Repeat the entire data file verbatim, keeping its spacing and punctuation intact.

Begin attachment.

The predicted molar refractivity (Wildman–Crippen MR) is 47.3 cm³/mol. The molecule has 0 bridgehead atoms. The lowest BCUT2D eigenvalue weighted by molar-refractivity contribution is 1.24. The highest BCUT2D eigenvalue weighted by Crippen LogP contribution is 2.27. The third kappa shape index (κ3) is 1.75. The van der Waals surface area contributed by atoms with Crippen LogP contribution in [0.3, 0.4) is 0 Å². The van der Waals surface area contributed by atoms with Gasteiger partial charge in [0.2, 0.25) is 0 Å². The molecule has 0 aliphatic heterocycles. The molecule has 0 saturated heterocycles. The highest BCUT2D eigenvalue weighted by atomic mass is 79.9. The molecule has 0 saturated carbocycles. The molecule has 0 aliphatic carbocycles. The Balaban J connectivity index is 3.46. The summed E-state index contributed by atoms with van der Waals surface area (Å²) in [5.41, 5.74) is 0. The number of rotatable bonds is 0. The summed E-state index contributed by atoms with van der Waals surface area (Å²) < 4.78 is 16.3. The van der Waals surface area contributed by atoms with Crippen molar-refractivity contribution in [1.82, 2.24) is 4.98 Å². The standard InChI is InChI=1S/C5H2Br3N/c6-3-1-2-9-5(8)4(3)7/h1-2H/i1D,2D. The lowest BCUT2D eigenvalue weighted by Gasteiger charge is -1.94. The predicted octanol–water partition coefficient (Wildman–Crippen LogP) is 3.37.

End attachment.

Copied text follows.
The predicted molar refractivity (Wildman–Crippen MR) is 47.3 cm³/mol. The molecule has 0 bridgehead atoms. The lowest BCUT2D eigenvalue weighted by molar-refractivity contribution is 1.24. The highest BCUT2D eigenvalue weighted by Crippen LogP contribution is 2.27. The third kappa shape index (κ3) is 1.75. The van der Waals surface area contributed by atoms with Crippen LogP contribution in [0.3, 0.4) is 0 Å². The van der Waals surface area contributed by atoms with Gasteiger partial charge in [0.2, 0.25) is 0 Å². The molecule has 0 aliphatic heterocycles. The molecule has 0 saturated heterocycles. The highest BCUT2D eigenvalue weighted by atomic mass is 79.9. The molecule has 0 saturated carbocycles. The molecule has 0 aliphatic carbocycles. The Balaban J connectivity index is 3.46. The summed E-state index contributed by atoms with van der Waals surface area (Å²) in [5.41, 5.74) is 0. The number of rotatable bonds is 0. The summed E-state index contributed by atoms with van der Waals surface area (Å²) < 4.78 is 16.3. The van der Waals surface area contributed by atoms with Crippen molar-refractivity contribution in [1.82, 2.24) is 4.98 Å². The standard InChI is InChI=1S/C5H2Br3N/c6-3-1-2-9-5(8)4(3)7/h1-2H/i1D,2D. The lowest BCUT2D eigenvalue weighted by Gasteiger charge is -1.94. The predicted octanol–water partition coefficient (Wildman–Crippen LogP) is 3.37.